After my initial reactions and Overall Analysis here is a point by point consideration of the elements from NHTSA’s 15 point certification list for robocars. See also the second half and the whole series
Let’s dig in:
Data Recording and Sharing
These regulations require a plan about how the vehicle keep logs around any incident (while following privacy rules.) This is something everybody already does — in fact they keep logs of everything for now — since they want to debug any problems they encounter. NHTSA wants the logs to be available to NHTSA for crash investigation.
NHTSA also wants recordings of positive events (the system avoided a problem.)
Most interesting is a requirement for a data sharing plan. NHTSA wants companies to share their logs with their competitors in the event of incidents and important non-incidents, like near misses or detection of difficult objects.
This is perhaps the most interesting element of the plan, but it has seen some resistance from vendors. And it is indeed something that might not happen at scale without regulation. Many teams will consider their set of test data to be part of their crown jewels. Such test data is only gathered by spending many millions of dollars to send drivers out on the roads, or by convincing customers or others to voluntarily supervise while their cars gather test data, as Tesla has done. A large part of the head-start that leaders have in this field is the amount of different road situations they have been able to expose their vehicles to. Recordings of mundane driving activity are less exciting and will be easier to gather. Real world incidents are rare and gold for testing. The sharing is not as golden, because each vehicle will have different sensors, located in different places, so it will not be easy to adapt logs from one vehicle directly to another. While a vehicle system can play its own raw logs back directly to see how it performs in the same situation, other vehicles won’t readily do that.
Instead this offers the ability to build something that all vendors want and need, and the world needs, which is a high quality simulator where cars can be tested against real world recordings and entirely synthetic events. The data sharing requirement will allow the input of all these situations into the simulator, so every car can test how it would have performed. This simulation will mostly be at the “post perception level” where the car has (roughly) identified all the things on the road and is figuring out what to do with them, but some simulation could be done at lower levels.
These data logs and simulator scenarios will create what is known as a regression test suite. You test your car in all the situations, and every time you modify the software, you test that your modifications didn’t break something that used to work. It’s an essential tool.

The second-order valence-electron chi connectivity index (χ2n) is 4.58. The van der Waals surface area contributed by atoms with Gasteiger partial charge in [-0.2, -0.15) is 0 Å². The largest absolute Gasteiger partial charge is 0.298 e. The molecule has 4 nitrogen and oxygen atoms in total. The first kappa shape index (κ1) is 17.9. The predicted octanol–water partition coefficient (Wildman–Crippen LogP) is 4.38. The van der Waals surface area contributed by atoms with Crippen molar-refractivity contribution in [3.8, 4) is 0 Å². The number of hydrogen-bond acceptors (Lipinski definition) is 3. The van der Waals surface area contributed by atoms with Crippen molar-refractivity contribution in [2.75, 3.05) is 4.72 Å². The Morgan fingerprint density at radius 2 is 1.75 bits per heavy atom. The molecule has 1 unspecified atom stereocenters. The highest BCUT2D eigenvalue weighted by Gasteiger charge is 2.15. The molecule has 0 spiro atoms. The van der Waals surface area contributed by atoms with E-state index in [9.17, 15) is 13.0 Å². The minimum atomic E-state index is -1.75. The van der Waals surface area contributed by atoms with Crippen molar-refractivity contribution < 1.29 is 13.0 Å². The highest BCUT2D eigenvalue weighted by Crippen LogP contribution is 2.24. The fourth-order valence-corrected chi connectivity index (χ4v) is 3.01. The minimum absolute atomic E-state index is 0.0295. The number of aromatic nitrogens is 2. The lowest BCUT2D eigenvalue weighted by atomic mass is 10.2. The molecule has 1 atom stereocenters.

In the history of software, there have been shared public test suites (often sourced from academia) and private ones that are closely guarded. For some time, I have proposed that it might be very useful if there were a a public and open source simulator environment which all teams could contribute scenarios to, but I always expected most contributions would come from academics and the open source community. Without this rule, the teams with the most test miles under their belts might be less willing to contribute.
Such a simulator would help all teams and level the playing field. It would allow small innovators to even build and test prototype ideas entirely in simulator, with very low cost and zero risk compared to building it in physical hardware.
This is a great example of where NHTSA could use its money rather than its regulatory power to improve safety, by funding the development of such test tools. In fact, if done open source, the agencies and academic institutions of the world could fund a global one. (This would face opposition from companies hoping to sell test tools, but there will still be openings for proprietary test tools.)
The requirement for user choice is an interesting one, and it conflicts with the logging requirements. People are wary of technology that will betray them in court. Of course, as long as the car is not a hybrid car that mixes human driving with self-driving, and the passenger is not liable in an accident, there should be minimal risk to the passenger from accidents being recorded.
The rules require that personal information be scrubbed from any published data. This is a good idea but history shows it is remarkably hard to do properly.
During the test phase, the reality is that the cars are going to log everything — even in some cases the interior of the passenger cabin — and only employees and designated beta testers will be riding in the vehicles and consenting. There is not going to be a lot to do about privacy in that phase, though it is important in production vehicles. In fact, I would say we need to go beyond privacy policies when we get there, and see if we want to preserve things like the right to anonymous travel in a taxi.